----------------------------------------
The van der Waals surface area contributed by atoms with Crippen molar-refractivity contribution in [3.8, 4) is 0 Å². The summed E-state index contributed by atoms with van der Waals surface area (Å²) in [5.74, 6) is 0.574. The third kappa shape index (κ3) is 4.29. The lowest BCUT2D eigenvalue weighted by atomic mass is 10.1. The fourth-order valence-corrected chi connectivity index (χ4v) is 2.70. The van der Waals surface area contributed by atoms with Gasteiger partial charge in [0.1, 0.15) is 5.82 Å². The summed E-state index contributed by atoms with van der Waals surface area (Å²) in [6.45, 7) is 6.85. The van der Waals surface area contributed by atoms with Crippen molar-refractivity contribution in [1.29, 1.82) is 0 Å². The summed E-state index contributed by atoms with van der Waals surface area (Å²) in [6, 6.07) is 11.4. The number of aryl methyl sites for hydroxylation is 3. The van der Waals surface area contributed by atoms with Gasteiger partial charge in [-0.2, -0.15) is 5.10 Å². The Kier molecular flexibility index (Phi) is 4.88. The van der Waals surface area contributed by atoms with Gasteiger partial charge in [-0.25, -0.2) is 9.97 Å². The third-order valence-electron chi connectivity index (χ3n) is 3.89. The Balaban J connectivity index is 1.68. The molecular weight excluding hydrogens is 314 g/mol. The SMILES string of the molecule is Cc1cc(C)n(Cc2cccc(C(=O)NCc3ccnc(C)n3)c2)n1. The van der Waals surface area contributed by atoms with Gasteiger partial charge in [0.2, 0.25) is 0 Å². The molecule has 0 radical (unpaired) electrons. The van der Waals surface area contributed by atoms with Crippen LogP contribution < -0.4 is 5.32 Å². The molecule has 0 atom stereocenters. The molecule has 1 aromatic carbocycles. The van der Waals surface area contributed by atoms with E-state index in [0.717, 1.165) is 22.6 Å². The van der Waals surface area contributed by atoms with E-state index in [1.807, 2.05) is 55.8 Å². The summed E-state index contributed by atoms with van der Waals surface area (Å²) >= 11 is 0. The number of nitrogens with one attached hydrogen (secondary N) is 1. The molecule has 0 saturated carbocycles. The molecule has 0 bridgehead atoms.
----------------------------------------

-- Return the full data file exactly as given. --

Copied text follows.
The van der Waals surface area contributed by atoms with Crippen molar-refractivity contribution in [3.8, 4) is 0 Å². The summed E-state index contributed by atoms with van der Waals surface area (Å²) in [5.74, 6) is 0.574. The third kappa shape index (κ3) is 4.29. The lowest BCUT2D eigenvalue weighted by atomic mass is 10.1. The fourth-order valence-corrected chi connectivity index (χ4v) is 2.70. The van der Waals surface area contributed by atoms with Gasteiger partial charge in [0.1, 0.15) is 5.82 Å². The summed E-state index contributed by atoms with van der Waals surface area (Å²) in [6.45, 7) is 6.85. The van der Waals surface area contributed by atoms with Crippen molar-refractivity contribution in [1.29, 1.82) is 0 Å². The summed E-state index contributed by atoms with van der Waals surface area (Å²) in [6, 6.07) is 11.4. The number of aryl methyl sites for hydroxylation is 3. The van der Waals surface area contributed by atoms with Gasteiger partial charge in [-0.2, -0.15) is 5.10 Å². The Kier molecular flexibility index (Phi) is 4.88. The van der Waals surface area contributed by atoms with Gasteiger partial charge in [-0.25, -0.2) is 9.97 Å². The third-order valence-electron chi connectivity index (χ3n) is 3.89. The Balaban J connectivity index is 1.68. The molecular weight excluding hydrogens is 314 g/mol. The SMILES string of the molecule is Cc1cc(C)n(Cc2cccc(C(=O)NCc3ccnc(C)n3)c2)n1. The van der Waals surface area contributed by atoms with Gasteiger partial charge in [0.2, 0.25) is 0 Å². The molecule has 0 radical (unpaired) electrons. The van der Waals surface area contributed by atoms with Crippen LogP contribution < -0.4 is 5.32 Å². The molecule has 0 atom stereocenters. The molecule has 1 aromatic carbocycles. The van der Waals surface area contributed by atoms with E-state index in [0.717, 1.165) is 22.6 Å². The van der Waals surface area contributed by atoms with E-state index in [1.807, 2.05) is 55.8 Å². The summed E-state index contributed by atoms with van der Waals surface area (Å²) >= 11 is 0. The number of nitrogens with one attached hydrogen (secondary N) is 1. The molecule has 0 saturated carbocycles. The molecule has 0 bridgehead atoms.